Ireland’s policy makers are currently trying to work through what is arguably the most difficult set of economic and financial circumstances since Independence. National incomes as measured by Gross Domestic Product (GDP) contracted by 11.8 per cent between 2007 and 2010- Unemployment has soared from 4.4 per cent of the labour force at the beginning of 2007, to 14.7 per cent in the first quarter of 2011; employment has declined by 326,600 between the peak of the labour market in the third quarter of 2007 and the end of 2010; outward migration has re.commenced due to the lack of employment opportunity; and the General Government Debt (GGD) has increased from 44.3 per cent of GDP at the end of 2008 to 94.2 per cent at the end of 2010- In addition, the Irish banking system is currently not functioning as an intermediary that channels money from those who want to save to those who want to invest. In summary, the Irish economy is in a serious economic and financial crisis, and it is far from obvious how quickly the country will be able to work through its problems—and indeed it is far from clear that it will be able to do so based on current policies, in the absence of some significant initiative and help from our EU partners.
Most sectors of the Irish economy and Irish society have been adversely affected by the economic crisis, and the social and economic consequences are now being felt widely and very acutely. The problem for Ireland is that it is being asked to do three things—to implement an adjustment of €30 billion in the public finances through a combination of tax increases and cutbacks in government expenditure; to continue to service sovereign debt; and to pay back a significant portion of senior bank debt, due to a foolish decision to guarantee such debt back in 2008. In my view, it will prove extremely difficult to deliver on these commitments, while at the same time keeping Ireland’s economy afloat and its society intact. Ireland is similar to a company that is trying to trade with excessive and unsustainable debt levels. Ultimately I believe our EU partners will have to concede fundamental assistance to Ireland, Greece and Portugal, in order to preserve the Euro Zone in its current form. Unfortunately for Ireland, we currently do not have too many international friends, after a decade of political arrogance and gross economic and financial mismanagement. In many ways, Ireland’s future is now in the hands of outsiders.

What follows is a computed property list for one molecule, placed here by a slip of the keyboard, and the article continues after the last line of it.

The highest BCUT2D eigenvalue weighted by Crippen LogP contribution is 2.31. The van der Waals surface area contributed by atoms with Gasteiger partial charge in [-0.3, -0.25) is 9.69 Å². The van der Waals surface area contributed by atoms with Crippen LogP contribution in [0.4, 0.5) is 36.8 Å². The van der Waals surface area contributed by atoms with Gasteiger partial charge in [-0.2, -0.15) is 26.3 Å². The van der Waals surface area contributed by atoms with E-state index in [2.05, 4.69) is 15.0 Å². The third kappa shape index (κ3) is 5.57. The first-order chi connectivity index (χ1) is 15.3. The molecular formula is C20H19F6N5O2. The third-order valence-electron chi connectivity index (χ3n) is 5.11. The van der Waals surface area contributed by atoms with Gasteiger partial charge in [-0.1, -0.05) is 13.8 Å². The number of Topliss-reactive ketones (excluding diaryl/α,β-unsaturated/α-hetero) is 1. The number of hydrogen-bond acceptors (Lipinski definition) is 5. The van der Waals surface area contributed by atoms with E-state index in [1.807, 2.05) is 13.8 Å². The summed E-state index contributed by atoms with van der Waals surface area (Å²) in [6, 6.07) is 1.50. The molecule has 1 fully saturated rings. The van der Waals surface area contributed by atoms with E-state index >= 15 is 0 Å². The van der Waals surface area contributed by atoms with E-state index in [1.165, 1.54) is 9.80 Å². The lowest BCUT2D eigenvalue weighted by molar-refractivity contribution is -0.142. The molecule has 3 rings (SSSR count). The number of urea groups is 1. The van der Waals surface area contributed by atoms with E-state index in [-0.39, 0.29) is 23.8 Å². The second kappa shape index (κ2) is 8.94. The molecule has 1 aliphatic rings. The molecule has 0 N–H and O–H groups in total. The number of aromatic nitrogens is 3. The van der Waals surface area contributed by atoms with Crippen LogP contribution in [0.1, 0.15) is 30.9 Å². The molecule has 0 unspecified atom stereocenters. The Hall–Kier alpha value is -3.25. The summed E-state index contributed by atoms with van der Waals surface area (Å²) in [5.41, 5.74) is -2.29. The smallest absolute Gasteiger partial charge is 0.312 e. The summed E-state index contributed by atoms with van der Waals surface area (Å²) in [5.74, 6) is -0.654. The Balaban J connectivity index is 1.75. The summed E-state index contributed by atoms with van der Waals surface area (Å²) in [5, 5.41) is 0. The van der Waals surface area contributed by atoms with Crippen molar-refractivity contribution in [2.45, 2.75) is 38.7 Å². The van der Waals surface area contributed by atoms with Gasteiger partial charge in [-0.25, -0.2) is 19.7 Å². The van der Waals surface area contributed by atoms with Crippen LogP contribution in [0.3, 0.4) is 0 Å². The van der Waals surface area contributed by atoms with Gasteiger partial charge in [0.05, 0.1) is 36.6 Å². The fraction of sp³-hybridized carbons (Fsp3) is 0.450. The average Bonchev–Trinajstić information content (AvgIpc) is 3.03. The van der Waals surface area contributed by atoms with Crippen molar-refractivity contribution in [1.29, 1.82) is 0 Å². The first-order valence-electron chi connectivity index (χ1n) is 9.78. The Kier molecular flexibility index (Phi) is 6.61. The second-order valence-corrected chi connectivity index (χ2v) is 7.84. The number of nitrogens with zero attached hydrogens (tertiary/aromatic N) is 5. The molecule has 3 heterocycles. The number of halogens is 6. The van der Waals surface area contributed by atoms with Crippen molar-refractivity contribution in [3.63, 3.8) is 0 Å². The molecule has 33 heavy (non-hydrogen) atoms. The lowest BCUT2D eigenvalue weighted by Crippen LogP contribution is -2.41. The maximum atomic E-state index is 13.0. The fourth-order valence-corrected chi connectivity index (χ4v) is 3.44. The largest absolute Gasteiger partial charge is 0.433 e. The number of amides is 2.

Regardless of the crisis in the banking system, Ireland has a fundamentally unsustainable fiscal position—we spend too much money running the country, and we take in too little in taxation. In 2010, the country ran an Exchequer deficit of €18.7 billion, and in the first four months of 2011, the deficit stood at €9.9 billion. Such borrowing levels are not sustainable, as the more we borrow the bigger the debt that will build up and the bigger the annual interest rate bill. Ireland has no choice other than to get borrowing down as quickly as possible through a combination of tax increases and cuts in public expenditure.
On the expenditure side, no sector is likely to be immune to expenditure cuts, and there will be a huge focus on closely evaluating and controlling all areas of expenditure for the foreseeable future. Unfortunately, the area of intellectual disability will not be immune to such pressures. The facts in relation to intellectual disability are as follows—the HSE provides €1.6 billion to intellectual disability services, of which €1.2 billion is channelled through non-profit organisations; there are 281 such bodies in both community and residential settings; HSE funding supports over 53,000 persons; 25 of the organisations have budgets in excess of €10 million and 75 have budgets of between €1 and €10 million.
In the context of Ireland’s current financial crisis, total spending in this area is relatively small and is arguably considerably lower than would be desired. However, the reality is that increased funding is unlikely to be available given the scale of the fiscal crisis, and the amounts currently being spent will come under increased scrutiny, as indeed will spending in all other areas of the Irish economy.